Good morning, my name is DonnaRae Menard. I’m a local author, and I’m out today introducing my books.

The days of sitting back while someone else does the work of selling your books are over. Learning to get out there to introduce your books to readers, librarians, booksellers, etc. is critical. That means conquering your fear of public speaking. For many authors, the number one phobia is the riff itself. What to say to people? And how to say it?

I mastered my riff with a serious boost from Toastmasters International. The program has evolved to a fit-your-needs where you select pods like making the most of body language, delivering technical presentations, and giving sales pitches. All are geared to make you an efficient, clear, confident individual, able to promote yourself and your product. President Eisenhower spoke of pressing the flesh and kissing the babies. That’s me, pressing and smooching. Doing the walk!

Prep for Doing the Walk

Before I do the walk,  I do some prep. First, I select a neat, but not pretentious, outfit. I use a two-tone canvas bag instead of an attaché for the same reason. I load up with business cards and bookmarks. My bag holds one copy of each of my books. If I only had one, I’d put in enough for the bag to have weight. Might makes right. I want potential clients to see me as a serious merchant. I include a folder with printouts containing all my contact information, books, genres, ISBN numbers, and prices.

Recently I added a bit about speaking at book clubs, author events, pen to paper exercises for middle-schoolers and six- to eight-year-olds. I explain my Patron book donation program. I’ve already spent time practicing my five-line pitch. I also practice my smile by walking through crowds, smiling and saying good morning. Word of warning: If you’re afraid to shake hands, don’t offer to.

Second, research tells me which libraries and bookstores are within so many miles, hours of operation, maybe even contact names. I lay out routes for six libraries a trip, including any bookstores in the area, and even gift shops, camping areas, specialty shops, places that offer the instate experience. I’ve sold books in hospitals, nursing homes, schools, and at farmer’s markets and fetes.

I never travel without my bookbag. I also have a different price sheet for retailers because if they’re buying several books for resale, they expect to make a profit (wholsesale/retail rates). No matter where I stop–no matter what  the answer other than flat out no!–I always leave a business card, a few bookmarks, and a price sheet. If I’m out and about, and I come across a likely place, I stop in. The worst that can happen is a no, thank you. I always thank them for their time, and leave.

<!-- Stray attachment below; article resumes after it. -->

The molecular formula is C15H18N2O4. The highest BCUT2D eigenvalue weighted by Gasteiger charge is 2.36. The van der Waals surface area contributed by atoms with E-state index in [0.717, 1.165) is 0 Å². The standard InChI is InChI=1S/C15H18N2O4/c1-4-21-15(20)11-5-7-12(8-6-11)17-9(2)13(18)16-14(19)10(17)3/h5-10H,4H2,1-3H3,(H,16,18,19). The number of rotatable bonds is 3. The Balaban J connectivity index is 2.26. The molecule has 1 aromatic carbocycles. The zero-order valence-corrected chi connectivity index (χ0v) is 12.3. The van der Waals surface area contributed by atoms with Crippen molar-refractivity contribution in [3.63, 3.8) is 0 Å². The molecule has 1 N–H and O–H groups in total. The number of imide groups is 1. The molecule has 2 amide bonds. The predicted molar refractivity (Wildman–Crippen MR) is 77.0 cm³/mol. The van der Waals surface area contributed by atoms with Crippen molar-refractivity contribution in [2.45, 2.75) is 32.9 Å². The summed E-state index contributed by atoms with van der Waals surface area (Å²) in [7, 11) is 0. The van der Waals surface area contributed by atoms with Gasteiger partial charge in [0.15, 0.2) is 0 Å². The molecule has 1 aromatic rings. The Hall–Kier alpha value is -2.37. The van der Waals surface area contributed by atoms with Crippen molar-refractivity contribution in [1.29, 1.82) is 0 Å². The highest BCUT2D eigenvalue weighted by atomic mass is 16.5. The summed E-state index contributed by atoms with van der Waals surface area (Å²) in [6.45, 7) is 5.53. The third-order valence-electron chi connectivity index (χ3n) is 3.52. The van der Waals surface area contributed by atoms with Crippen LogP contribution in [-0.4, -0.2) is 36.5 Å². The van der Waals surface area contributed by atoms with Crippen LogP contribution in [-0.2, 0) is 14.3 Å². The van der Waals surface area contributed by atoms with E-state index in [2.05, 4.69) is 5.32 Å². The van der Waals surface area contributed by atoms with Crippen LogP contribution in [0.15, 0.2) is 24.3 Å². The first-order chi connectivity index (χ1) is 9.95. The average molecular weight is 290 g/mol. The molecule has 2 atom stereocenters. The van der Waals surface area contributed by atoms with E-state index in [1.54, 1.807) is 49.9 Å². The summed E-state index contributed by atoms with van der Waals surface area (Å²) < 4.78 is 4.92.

Making the Rounds of Libraries, Bookstores, Gift Stores, and More

Once I’m in the door, I introduce myself. After that, I ask to speak to the librarian, or the shop owner or manager. My first rule. That I state who I am, what I’m doing, and I never say I’m selling books, nor assume I’m not speaking to the person who will make the decision where my books will live.

I usually do cold calls on Wednesdays or Thursdays when the people I need to speak to will be more available. But I’m flexible. If I’m told to make an appointment, I agree and collect the information needed before I leave. If I can only speak to one department head, I can do that. However, if there’s room for me to lay all the books out on a table or a desk, that’s what I’m doing. It’s important.

Covers are a huge draw. Drawn to one, a librarian may remark, she/he would like so-and-so to see this one. They may only want the cozy series, but the cover on that fantasy is fantastic. If someone would like to keep a book for a week or so to preview it, that’s fine. It means I’m going to be returning, so they’ll see me again. Face to face is what it’s all about.

Another rule: I keep records. Where I go, when, outcome even if they say no. I’ll be back next year; they may change their mind. So, I know where I left a book, who bought book one, when book two comes out, and who would be interested in an author event.

Are there other places? Conferences, book signings, library events, one-day workshops. If you’re doing an event, ask about setting up a table with your wares, bookmarks, and cards. Pat yourself on the back, tell people who you are and what you have to offer.

Hand-Sell vs. Hard Sell

For me, there is no hard sell. I don’t want someone to speak badly of me later because they feel I forced a book on them. Enjoy the read, that’s how I sign all my books.

Good morning, my name is DonnaRae Menard. I’m a local author, and I’m out today introducing my books.

DonnaRae Menard began the journey to a writing career in the seventh grade with notes containing disparaging descriptions of other students. There were diaries, journals, two tiny columns in small-town newspapers, and competition pieces for Toastmaster’s International, not to mention the banana boxes of manuscripts under the bed. In 2010, after a serious health scare, DonnaRae took on the biggest wish in her bucket list, to be published. A chance meeting with a publisher at the New England Crime Bake was her spring board.

DonnaRae lives just outside of town in the type of place where people feel free to drop off cats, kittens, cages of gerbils or white rats, and even the occasional farm animal. The door is always open, and the coffee’s on.